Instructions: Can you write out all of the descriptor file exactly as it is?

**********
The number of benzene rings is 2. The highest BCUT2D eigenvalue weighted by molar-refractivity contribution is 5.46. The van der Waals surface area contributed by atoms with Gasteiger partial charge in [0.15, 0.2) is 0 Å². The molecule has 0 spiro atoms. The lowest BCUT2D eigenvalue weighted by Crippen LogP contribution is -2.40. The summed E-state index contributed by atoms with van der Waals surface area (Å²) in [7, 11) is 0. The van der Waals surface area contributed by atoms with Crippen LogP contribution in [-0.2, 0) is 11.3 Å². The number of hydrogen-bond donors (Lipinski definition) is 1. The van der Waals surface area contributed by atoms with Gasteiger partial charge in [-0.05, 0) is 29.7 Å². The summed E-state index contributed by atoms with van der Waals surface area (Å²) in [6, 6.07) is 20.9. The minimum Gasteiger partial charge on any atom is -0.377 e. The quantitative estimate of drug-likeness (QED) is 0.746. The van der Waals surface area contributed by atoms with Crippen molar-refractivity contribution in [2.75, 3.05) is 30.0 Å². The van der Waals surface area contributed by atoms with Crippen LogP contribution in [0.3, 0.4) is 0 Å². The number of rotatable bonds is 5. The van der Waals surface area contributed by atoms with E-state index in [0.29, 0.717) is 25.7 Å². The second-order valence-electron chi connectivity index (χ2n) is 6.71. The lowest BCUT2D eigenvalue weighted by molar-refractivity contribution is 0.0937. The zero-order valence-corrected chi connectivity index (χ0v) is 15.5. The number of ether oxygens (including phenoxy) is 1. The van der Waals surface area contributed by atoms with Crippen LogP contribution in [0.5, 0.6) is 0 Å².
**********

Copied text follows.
The number of benzene rings is 2. The highest BCUT2D eigenvalue weighted by molar-refractivity contribution is 5.46. The van der Waals surface area contributed by atoms with Gasteiger partial charge in [0.15, 0.2) is 0 Å². The molecule has 0 spiro atoms. The lowest BCUT2D eigenvalue weighted by Crippen LogP contribution is -2.40. The summed E-state index contributed by atoms with van der Waals surface area (Å²) in [7, 11) is 0. The van der Waals surface area contributed by atoms with Crippen LogP contribution in [-0.2, 0) is 11.3 Å². The number of hydrogen-bond donors (Lipinski definition) is 1. The van der Waals surface area contributed by atoms with Gasteiger partial charge in [-0.05, 0) is 29.7 Å². The summed E-state index contributed by atoms with van der Waals surface area (Å²) in [6, 6.07) is 20.9. The minimum Gasteiger partial charge on any atom is -0.377 e. The quantitative estimate of drug-likeness (QED) is 0.746. The van der Waals surface area contributed by atoms with Crippen molar-refractivity contribution in [2.75, 3.05) is 30.0 Å². The van der Waals surface area contributed by atoms with Crippen LogP contribution in [0.3, 0.4) is 0 Å². The number of rotatable bonds is 5. The van der Waals surface area contributed by atoms with E-state index in [0.29, 0.717) is 25.7 Å². The second-order valence-electron chi connectivity index (χ2n) is 6.71. The lowest BCUT2D eigenvalue weighted by molar-refractivity contribution is 0.0937. The zero-order valence-corrected chi connectivity index (χ0v) is 15.5. The number of ether oxygens (including phenoxy) is 1. The van der Waals surface area contributed by atoms with Crippen LogP contribution in [0.5, 0.6) is 0 Å².